You asked a question about body mass index. We certainly do not exclude patients on the basis of body mass index. I am not sure it was in this paper, but the highest patient body mass index was actually 86. We have an exclusion on the basis of actual weight, which is interesting, and that is simply a function of the resources that we have in our hospital: operating room tables, radiology tables, etc. Consequently, we do not operate on patients who exceed 500 lb. We feel that if we cannot get someone in a computed tomographic (CT) scanner, we are not going to operate on them. If we can't manage their complications, then we are not going to offer them a gastric bypass. We have an exclusion on the basis of actual absolute weight, but not on the basis of body mass index.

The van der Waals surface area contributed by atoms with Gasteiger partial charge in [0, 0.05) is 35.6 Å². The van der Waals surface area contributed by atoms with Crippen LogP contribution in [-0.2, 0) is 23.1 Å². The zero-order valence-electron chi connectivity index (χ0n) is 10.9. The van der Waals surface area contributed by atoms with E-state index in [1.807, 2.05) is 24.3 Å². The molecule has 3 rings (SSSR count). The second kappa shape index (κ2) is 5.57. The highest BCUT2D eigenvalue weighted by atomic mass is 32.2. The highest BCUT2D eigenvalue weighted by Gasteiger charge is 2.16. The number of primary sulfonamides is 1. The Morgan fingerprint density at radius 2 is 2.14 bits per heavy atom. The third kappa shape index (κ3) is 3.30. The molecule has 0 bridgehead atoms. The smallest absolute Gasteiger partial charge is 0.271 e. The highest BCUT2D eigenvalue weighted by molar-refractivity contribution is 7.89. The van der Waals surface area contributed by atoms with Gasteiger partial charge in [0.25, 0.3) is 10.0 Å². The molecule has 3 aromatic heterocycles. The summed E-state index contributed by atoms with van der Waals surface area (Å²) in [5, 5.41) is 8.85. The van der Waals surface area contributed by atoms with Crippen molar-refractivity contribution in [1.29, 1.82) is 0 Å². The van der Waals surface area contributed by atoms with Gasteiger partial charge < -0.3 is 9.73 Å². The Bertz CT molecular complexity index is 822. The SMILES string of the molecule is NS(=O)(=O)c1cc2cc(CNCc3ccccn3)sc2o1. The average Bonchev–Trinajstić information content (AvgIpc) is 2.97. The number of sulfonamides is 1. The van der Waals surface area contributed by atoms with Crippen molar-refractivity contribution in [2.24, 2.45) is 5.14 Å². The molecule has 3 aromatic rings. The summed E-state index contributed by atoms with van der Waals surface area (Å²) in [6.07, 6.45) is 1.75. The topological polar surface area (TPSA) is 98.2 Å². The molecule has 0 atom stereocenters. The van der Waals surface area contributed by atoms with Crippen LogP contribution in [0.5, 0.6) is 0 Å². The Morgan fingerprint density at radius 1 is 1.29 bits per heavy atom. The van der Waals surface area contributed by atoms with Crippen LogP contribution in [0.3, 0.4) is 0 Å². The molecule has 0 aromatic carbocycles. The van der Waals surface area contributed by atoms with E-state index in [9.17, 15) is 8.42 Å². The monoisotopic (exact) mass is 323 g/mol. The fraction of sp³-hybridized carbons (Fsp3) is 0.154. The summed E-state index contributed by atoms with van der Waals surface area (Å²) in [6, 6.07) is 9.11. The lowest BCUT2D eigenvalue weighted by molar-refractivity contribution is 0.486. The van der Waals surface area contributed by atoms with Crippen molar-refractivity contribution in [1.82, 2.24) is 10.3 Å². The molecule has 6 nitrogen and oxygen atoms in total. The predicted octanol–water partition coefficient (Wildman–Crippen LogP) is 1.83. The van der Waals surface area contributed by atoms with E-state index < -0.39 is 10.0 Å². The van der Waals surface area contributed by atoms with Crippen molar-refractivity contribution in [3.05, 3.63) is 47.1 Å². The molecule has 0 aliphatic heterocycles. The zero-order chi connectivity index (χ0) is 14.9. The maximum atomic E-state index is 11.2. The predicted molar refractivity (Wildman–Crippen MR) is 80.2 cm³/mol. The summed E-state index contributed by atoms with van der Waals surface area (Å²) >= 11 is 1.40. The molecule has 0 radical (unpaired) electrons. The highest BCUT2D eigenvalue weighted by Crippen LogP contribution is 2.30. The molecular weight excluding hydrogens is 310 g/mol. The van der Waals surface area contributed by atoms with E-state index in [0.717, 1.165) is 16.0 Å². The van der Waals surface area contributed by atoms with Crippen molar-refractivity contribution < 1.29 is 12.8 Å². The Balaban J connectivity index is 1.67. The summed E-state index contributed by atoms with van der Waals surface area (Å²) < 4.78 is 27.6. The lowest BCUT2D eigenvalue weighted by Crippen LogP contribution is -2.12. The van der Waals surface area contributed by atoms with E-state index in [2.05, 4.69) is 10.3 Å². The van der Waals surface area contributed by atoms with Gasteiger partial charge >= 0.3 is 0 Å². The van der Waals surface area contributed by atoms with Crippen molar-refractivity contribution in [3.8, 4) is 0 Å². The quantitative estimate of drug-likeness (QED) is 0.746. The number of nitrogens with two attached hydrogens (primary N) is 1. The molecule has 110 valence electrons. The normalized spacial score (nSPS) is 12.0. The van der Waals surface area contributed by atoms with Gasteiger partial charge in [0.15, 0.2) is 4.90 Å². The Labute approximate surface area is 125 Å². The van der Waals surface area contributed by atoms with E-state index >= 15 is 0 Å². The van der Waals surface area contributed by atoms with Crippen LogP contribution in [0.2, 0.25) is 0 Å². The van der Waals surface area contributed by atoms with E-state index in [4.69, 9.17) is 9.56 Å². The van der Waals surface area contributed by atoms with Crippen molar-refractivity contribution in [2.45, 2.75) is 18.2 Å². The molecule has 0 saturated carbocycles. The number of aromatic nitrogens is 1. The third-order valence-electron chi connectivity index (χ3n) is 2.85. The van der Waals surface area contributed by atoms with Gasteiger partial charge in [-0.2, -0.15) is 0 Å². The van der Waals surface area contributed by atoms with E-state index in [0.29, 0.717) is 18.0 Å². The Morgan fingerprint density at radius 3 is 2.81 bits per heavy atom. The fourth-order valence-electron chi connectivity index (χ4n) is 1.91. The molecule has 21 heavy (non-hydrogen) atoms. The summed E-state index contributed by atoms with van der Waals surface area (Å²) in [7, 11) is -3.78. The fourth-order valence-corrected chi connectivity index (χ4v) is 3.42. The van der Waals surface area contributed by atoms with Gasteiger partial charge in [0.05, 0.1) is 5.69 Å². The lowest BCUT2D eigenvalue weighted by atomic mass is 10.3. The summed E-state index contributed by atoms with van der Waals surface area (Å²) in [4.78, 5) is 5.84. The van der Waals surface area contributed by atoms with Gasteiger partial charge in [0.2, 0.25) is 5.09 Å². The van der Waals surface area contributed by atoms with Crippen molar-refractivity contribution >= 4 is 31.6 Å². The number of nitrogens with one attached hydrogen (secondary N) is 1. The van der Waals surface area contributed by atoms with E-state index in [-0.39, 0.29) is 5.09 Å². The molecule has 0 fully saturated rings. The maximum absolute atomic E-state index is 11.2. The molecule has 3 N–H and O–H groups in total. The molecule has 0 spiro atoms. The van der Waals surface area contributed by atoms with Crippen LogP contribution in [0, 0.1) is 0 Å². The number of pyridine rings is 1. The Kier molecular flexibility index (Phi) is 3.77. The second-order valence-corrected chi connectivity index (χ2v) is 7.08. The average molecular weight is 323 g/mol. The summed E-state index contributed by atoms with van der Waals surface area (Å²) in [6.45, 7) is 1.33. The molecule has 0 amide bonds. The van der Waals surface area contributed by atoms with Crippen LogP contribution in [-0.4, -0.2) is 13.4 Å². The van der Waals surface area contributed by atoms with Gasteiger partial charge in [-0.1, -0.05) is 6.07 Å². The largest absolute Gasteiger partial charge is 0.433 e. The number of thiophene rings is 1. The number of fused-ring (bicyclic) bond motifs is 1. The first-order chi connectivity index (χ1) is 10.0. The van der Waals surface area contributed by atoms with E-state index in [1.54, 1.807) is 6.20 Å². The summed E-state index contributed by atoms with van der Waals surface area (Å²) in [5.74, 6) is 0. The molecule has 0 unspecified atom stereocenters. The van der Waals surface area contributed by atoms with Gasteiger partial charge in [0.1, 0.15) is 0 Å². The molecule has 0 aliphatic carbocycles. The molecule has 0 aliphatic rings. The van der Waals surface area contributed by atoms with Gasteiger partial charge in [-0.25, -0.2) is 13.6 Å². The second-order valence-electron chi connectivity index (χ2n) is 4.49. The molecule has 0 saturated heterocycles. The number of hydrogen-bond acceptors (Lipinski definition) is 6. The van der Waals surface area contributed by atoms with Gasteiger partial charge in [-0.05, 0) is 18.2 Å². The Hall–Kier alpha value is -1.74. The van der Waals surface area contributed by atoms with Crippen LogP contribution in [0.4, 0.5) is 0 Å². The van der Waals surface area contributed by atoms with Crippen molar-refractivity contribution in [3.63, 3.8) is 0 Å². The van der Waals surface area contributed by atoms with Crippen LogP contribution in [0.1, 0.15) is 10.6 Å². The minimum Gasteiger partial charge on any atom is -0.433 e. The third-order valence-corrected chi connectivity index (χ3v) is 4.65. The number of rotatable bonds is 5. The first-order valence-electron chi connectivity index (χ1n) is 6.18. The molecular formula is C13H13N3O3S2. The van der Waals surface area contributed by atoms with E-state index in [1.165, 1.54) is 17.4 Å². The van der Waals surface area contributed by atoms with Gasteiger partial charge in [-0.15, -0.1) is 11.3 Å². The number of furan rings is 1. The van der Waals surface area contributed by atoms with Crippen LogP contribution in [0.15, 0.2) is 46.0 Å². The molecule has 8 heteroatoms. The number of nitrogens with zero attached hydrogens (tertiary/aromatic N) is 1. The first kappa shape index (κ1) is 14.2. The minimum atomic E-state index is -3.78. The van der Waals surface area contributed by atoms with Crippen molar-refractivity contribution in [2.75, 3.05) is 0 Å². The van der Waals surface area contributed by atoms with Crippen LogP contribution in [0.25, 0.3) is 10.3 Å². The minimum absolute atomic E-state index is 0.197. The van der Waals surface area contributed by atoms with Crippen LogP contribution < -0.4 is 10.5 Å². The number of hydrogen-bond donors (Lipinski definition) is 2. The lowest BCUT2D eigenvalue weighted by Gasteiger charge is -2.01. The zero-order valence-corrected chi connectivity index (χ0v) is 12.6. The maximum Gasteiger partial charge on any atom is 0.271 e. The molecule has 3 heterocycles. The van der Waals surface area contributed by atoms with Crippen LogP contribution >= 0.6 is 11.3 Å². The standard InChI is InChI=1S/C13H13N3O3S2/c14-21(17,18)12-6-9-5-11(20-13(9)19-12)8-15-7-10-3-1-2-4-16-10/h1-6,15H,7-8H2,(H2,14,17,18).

You asked about early leaks and why our mortality may be so low. We have a philosophy, which I know is not held by all, that every single patient gets a swallow study the day after surgery. We use that for a couple of reasons. One, to identify leaks, but also to identify when we can safely begin liquids by mouth. Not uncommonly, we will see some edema at the anastomosis with a hold-up of contrast. With experience we have learned not to get overly concerned about that. We routinely do swallow studies on every patient. I think that has been helpful at times. We also are, as I think most bariatric surgeons are, exquisitely sensitive to the clinical findings of unexplained tachycardia. We have no hesitation to take someone back to the operating room before getting that swallow study if we see a patient with unexplained tachycardia or pain. I think this early surgical intervention may possibly be the reason why our mortality rate is so low despite the occasional leak from our gastrojejunal anastomosis.